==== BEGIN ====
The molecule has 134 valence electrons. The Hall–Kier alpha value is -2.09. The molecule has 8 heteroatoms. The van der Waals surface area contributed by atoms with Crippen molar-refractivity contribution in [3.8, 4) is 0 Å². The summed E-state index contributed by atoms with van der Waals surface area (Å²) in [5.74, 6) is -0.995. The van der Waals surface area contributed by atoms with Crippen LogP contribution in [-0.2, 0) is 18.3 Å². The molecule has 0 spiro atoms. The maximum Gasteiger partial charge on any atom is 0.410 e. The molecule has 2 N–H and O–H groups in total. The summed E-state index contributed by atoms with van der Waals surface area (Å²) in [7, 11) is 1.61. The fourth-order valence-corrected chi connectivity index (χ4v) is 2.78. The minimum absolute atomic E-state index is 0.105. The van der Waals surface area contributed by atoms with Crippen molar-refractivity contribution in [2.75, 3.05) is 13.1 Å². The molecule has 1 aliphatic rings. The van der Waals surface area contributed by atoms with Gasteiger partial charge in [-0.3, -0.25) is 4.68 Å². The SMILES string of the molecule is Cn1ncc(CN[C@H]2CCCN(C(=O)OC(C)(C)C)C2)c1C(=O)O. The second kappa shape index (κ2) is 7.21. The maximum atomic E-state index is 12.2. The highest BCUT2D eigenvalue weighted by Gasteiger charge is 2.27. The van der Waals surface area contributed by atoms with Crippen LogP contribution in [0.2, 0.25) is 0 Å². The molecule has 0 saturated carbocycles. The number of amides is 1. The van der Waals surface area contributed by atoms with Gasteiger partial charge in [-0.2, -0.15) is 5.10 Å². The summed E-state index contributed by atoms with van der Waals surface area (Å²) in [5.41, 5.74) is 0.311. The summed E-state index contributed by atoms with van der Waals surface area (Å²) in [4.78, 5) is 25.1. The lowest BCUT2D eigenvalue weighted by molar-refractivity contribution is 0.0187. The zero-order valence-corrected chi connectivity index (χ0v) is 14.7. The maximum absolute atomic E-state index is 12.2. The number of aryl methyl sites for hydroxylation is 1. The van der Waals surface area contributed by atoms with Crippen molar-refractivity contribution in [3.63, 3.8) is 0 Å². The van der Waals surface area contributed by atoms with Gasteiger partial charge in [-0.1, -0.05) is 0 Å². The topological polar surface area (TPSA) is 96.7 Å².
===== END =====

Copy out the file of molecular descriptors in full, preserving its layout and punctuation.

The molecule has 134 valence electrons. The Hall–Kier alpha value is -2.09. The molecule has 8 heteroatoms. The van der Waals surface area contributed by atoms with Crippen molar-refractivity contribution in [3.8, 4) is 0 Å². The summed E-state index contributed by atoms with van der Waals surface area (Å²) in [5.74, 6) is -0.995. The van der Waals surface area contributed by atoms with Crippen LogP contribution in [-0.2, 0) is 18.3 Å². The molecule has 0 spiro atoms. The maximum Gasteiger partial charge on any atom is 0.410 e. The molecule has 2 N–H and O–H groups in total. The summed E-state index contributed by atoms with van der Waals surface area (Å²) in [7, 11) is 1.61. The fourth-order valence-corrected chi connectivity index (χ4v) is 2.78. The minimum absolute atomic E-state index is 0.105. The van der Waals surface area contributed by atoms with Crippen molar-refractivity contribution in [2.75, 3.05) is 13.1 Å². The molecule has 1 aliphatic rings. The van der Waals surface area contributed by atoms with Gasteiger partial charge in [-0.3, -0.25) is 4.68 Å². The SMILES string of the molecule is Cn1ncc(CN[C@H]2CCCN(C(=O)OC(C)(C)C)C2)c1C(=O)O. The second kappa shape index (κ2) is 7.21. The maximum atomic E-state index is 12.2. The highest BCUT2D eigenvalue weighted by Gasteiger charge is 2.27. The van der Waals surface area contributed by atoms with Crippen LogP contribution in [0.2, 0.25) is 0 Å². The molecule has 0 saturated carbocycles. The number of amides is 1. The van der Waals surface area contributed by atoms with Gasteiger partial charge in [-0.2, -0.15) is 5.10 Å². The summed E-state index contributed by atoms with van der Waals surface area (Å²) in [5.41, 5.74) is 0.311. The summed E-state index contributed by atoms with van der Waals surface area (Å²) in [4.78, 5) is 25.1. The lowest BCUT2D eigenvalue weighted by molar-refractivity contribution is 0.0187. The zero-order valence-corrected chi connectivity index (χ0v) is 14.7. The maximum absolute atomic E-state index is 12.2. The number of aryl methyl sites for hydroxylation is 1. The van der Waals surface area contributed by atoms with Crippen molar-refractivity contribution in [3.63, 3.8) is 0 Å². The van der Waals surface area contributed by atoms with Gasteiger partial charge in [-0.1, -0.05) is 0 Å². The topological polar surface area (TPSA) is 96.7 Å².